|Publication number||US4040077 A|
|Application number||US 05/715,271|
|Publication date||Aug 2, 1977|
|Filing date||Aug 18, 1976|
|Priority date||Aug 18, 1976|
|Publication number||05715271, 715271, US 4040077 A, US 4040077A, US-A-4040077, US4040077 A, US4040077A|
|Inventors||Wallace Edward Tchon|
|Original Assignee||Honeywell Information Systems, Inc.|
|Export Citation||BiBTeX, EndNote, RefMan|
|Patent Citations (2), Non-Patent Citations (1), Referenced by (17), Classifications (13)|
|External Links: USPTO, USPTO Assignment, Espacenet|
The present invention is related to the following inventions, all assigned to the same assignee as the present invention:
1. "Charge Injectors for CCD Registers", Ser. No. 592,147, filed June 30, 1975, now U.S. Pat. No. 3,980,902, issued Sept. 14, 1976, of W. E. Tchon.
2. "Charge Detectors for CCD Registers", Ser. No. 591,667, filed June 30, 1975, of B. R. Elmer et al.
3. "Charge Multiplying Differential Amplifier", Ser. No. 644,655, filed Dec. 29, 1975, of W. E. Tchon et al.
4. "Time-Independent Circuit for Multiplying and Adding Charge", Ser. No. 715,270, filed on even date herewith, of W. E. Tchon.
The invention relates generally to charge transfer devices and, more particularly, to a time-independent charge-coupled device (CCD) charge amplifier.
The basic operation of charge-coupled devices has been explained in detail in the technical and patent literature, but a brief summary of the operation of such devices may facilitate an understanding of the present invention. While the structure of a charge-coupled device will be given in terms of specific semiconductor material types, it will be understood that in general where P-type material is specified, N-type material may be substituted and vice versa.
A typical charge-coupled device may consist of a P-type silicon substrate (in which electrons are normally the minority signal carriers) with a silicon dioxide insulating layer superimposed on its surface. An arrangement of conducting electrodes is deposited on the surface of the insulating layer.
When clock voltages are applied to predetermined groupings of the electrodes, some of the electrons in the vicinity of each electrode, assuming that electrons are initially present (as a result, for example, of injection into the device), will form a discrete packet of charge and move one charge-coupled element, or unit cell, in a predetermined direction for each full clock cycle. The packets of charge move in the predetermined direction as a result of the continuous lateral displacement of the local potential well in which they find themselves. Charge-coupling is thus the collective transfer of all the mobile electric charge stored within a semiconductor storage region to a similar, adjacent storage region by the external manipulation of clock voltages.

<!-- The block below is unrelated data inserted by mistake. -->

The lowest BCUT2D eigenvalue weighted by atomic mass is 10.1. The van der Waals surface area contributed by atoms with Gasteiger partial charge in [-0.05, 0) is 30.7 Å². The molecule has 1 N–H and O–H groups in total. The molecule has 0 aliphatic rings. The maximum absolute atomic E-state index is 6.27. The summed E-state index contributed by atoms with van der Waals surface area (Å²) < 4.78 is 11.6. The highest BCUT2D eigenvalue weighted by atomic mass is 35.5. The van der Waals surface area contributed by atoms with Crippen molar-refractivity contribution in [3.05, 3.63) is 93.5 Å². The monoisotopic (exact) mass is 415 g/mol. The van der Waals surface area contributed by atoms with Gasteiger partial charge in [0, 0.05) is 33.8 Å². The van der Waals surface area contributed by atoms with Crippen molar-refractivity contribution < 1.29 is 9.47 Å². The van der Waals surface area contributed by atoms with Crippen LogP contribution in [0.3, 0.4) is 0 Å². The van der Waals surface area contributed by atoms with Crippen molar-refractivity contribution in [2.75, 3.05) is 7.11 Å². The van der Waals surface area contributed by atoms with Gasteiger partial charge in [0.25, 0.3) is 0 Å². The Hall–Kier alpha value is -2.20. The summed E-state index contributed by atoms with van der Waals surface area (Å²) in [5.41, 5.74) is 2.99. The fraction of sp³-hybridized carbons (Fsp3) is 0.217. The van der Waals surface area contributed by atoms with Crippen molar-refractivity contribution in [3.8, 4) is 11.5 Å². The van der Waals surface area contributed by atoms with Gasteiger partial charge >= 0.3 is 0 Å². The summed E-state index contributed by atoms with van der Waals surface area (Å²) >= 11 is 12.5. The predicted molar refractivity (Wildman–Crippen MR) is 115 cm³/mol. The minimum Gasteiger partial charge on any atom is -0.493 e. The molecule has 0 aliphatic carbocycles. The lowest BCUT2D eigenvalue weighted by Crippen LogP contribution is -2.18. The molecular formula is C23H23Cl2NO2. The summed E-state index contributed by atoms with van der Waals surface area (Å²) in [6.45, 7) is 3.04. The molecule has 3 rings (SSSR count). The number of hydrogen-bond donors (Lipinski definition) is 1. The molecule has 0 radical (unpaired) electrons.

The quantity of charge capable of being stored in the mobile packet can vary widely, depending on the applied voltages and on the capacitance of the storage regions. The amount of electric charge in each packet can represent information. Charge-coupled devices have utility in photosensor arrays, delay lines, shift registers, buffer memories, sequential-access memories, fast-access scratchpad memories, refresh memories, and other information storage and transfer mechanisms.
Various types of CCD charge amplifiers are known in the prior art. One type commonly used is the floating gate MOSFET sense amplifier. In the floating gate amplifier a floating gate electrode located above the active CCD channnel senses the magnitude of the signal charge packet. The floating gate in turn is connected to a high impedance amplifier, such as the gate of a MOSFET device. The floating gate CCD charge amplifier is described in Charge Transfer Devices, Sequin and Tompsett, Academic Press Inc., New York, 1975, at pp. 52-58.
Another known type of CCD amplifier, also described in the foregoing publication, is the charge-coupled distributed amplifier, by means of which charge packets are non-destructively sampled at several points along a first CCD line, individually amplified, and combined in a second, larger CCD line. The charge-coupled distributed amplifier illustrated in the foregoing publication utilizes floating gates to detect the charge packets in the first CCD line. A similar-coupled distributed amplifier is described in U.S. Pat. No. 3,806,772. The aforementioned types of CCD charge amplifiers have the disadvantage of being frequency dependent, since they must integrate charge over a fixed period of time.